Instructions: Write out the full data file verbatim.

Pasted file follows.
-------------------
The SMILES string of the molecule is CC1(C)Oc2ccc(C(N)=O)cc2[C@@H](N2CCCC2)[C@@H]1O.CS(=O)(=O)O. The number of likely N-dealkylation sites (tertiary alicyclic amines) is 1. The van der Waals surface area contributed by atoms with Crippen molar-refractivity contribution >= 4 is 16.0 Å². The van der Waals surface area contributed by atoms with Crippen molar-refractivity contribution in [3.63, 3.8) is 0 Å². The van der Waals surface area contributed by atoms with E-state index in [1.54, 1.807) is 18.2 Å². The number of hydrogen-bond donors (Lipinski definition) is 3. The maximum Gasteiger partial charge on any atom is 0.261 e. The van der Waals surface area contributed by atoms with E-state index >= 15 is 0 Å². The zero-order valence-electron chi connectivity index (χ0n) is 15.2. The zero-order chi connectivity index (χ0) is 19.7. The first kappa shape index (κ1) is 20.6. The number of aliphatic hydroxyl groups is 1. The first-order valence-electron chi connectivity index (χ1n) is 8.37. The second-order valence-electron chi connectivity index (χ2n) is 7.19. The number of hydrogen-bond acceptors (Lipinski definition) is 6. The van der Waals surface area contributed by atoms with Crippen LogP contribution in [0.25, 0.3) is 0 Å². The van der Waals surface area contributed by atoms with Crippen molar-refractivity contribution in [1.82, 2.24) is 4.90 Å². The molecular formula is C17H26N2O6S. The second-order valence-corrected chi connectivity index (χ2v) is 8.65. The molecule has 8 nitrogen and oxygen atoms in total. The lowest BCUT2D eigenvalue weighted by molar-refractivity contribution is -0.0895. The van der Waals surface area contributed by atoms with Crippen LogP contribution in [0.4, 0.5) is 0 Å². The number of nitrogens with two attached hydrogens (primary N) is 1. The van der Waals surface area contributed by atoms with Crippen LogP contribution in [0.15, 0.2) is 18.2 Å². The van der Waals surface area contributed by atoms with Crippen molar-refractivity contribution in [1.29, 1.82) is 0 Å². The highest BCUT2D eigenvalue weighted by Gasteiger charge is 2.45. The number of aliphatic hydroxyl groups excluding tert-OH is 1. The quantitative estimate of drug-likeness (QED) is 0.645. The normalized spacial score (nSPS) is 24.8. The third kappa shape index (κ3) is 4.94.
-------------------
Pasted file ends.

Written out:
The SMILES string of the molecule is CC1(C)Oc2ccc(C(N)=O)cc2[C@@H](N2CCCC2)[C@@H]1O.CS(=O)(=O)O. The number of likely N-dealkylation sites (tertiary alicyclic amines) is 1. The van der Waals surface area contributed by atoms with Crippen molar-refractivity contribution >= 4 is 16.0 Å². The van der Waals surface area contributed by atoms with Crippen molar-refractivity contribution in [3.63, 3.8) is 0 Å². The van der Waals surface area contributed by atoms with E-state index in [1.54, 1.807) is 18.2 Å². The number of hydrogen-bond donors (Lipinski definition) is 3. The maximum Gasteiger partial charge on any atom is 0.261 e. The van der Waals surface area contributed by atoms with E-state index >= 15 is 0 Å². The zero-order valence-electron chi connectivity index (χ0n) is 15.2. The zero-order chi connectivity index (χ0) is 19.7. The first kappa shape index (κ1) is 20.6. The number of aliphatic hydroxyl groups is 1. The first-order valence-electron chi connectivity index (χ1n) is 8.37. The second-order valence-electron chi connectivity index (χ2n) is 7.19. The number of hydrogen-bond acceptors (Lipinski definition) is 6. The van der Waals surface area contributed by atoms with Crippen LogP contribution in [0.25, 0.3) is 0 Å². The van der Waals surface area contributed by atoms with Crippen molar-refractivity contribution in [1.82, 2.24) is 4.90 Å². The molecular formula is C17H26N2O6S. The second-order valence-corrected chi connectivity index (χ2v) is 8.65. The molecule has 8 nitrogen and oxygen atoms in total. The lowest BCUT2D eigenvalue weighted by molar-refractivity contribution is -0.0895. The van der Waals surface area contributed by atoms with Crippen LogP contribution in [0.4, 0.5) is 0 Å². The number of nitrogens with two attached hydrogens (primary N) is 1. The van der Waals surface area contributed by atoms with Crippen LogP contribution in [0.15, 0.2) is 18.2 Å². The van der Waals surface area contributed by atoms with Crippen molar-refractivity contribution in [1.29, 1.82) is 0 Å². The highest BCUT2D eigenvalue weighted by Gasteiger charge is 2.45. The number of aliphatic hydroxyl groups excluding tert-OH is 1. The quantitative estimate of drug-likeness (QED) is 0.645. The normalized spacial score (nSPS) is 24.8. The third kappa shape index (κ3) is 4.94.